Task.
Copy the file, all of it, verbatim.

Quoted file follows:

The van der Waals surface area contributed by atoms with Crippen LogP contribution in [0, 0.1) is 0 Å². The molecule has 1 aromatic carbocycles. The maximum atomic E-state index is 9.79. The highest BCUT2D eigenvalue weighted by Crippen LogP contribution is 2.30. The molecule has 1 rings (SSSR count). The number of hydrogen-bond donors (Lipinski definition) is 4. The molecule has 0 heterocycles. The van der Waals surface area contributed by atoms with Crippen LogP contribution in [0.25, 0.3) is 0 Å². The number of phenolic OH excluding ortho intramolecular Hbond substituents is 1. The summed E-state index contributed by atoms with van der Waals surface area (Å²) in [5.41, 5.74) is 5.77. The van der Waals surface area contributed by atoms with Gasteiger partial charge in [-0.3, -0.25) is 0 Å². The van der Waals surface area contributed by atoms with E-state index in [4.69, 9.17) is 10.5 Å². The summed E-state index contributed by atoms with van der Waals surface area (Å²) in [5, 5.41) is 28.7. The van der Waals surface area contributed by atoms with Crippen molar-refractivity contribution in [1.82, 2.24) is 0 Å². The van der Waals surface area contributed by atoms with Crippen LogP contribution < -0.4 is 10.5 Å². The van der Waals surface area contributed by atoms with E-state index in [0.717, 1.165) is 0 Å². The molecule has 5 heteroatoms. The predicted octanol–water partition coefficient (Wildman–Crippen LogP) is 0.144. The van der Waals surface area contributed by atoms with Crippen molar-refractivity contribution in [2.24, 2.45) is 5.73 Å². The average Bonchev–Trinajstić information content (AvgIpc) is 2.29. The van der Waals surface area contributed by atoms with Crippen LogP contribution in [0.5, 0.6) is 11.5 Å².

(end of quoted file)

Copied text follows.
The van der Waals surface area contributed by atoms with Crippen LogP contribution in [0, 0.1) is 0 Å². The molecule has 1 aromatic carbocycles. The maximum atomic E-state index is 9.79. The highest BCUT2D eigenvalue weighted by Crippen LogP contribution is 2.30. The molecule has 1 rings (SSSR count). The number of hydrogen-bond donors (Lipinski definition) is 4. The molecule has 0 heterocycles. The van der Waals surface area contributed by atoms with Crippen LogP contribution in [0.25, 0.3) is 0 Å². The number of phenolic OH excluding ortho intramolecular Hbond substituents is 1. The summed E-state index contributed by atoms with van der Waals surface area (Å²) in [5.41, 5.74) is 5.77. The van der Waals surface area contributed by atoms with Gasteiger partial charge in [-0.3, -0.25) is 0 Å². The van der Waals surface area contributed by atoms with E-state index in [4.69, 9.17) is 10.5 Å². The summed E-state index contributed by atoms with van der Waals surface area (Å²) in [5, 5.41) is 28.7. The van der Waals surface area contributed by atoms with Crippen molar-refractivity contribution in [1.82, 2.24) is 0 Å². The van der Waals surface area contributed by atoms with Crippen LogP contribution < -0.4 is 10.5 Å². The van der Waals surface area contributed by atoms with E-state index in [0.717, 1.165) is 0 Å². The molecule has 5 heteroatoms. The predicted octanol–water partition coefficient (Wildman–Crippen LogP) is 0.144. The van der Waals surface area contributed by atoms with Crippen molar-refractivity contribution in [2.24, 2.45) is 5.73 Å². The average Bonchev–Trinajstić information content (AvgIpc) is 2.29. The van der Waals surface area contributed by atoms with Crippen LogP contribution in [0.5, 0.6) is 11.5 Å².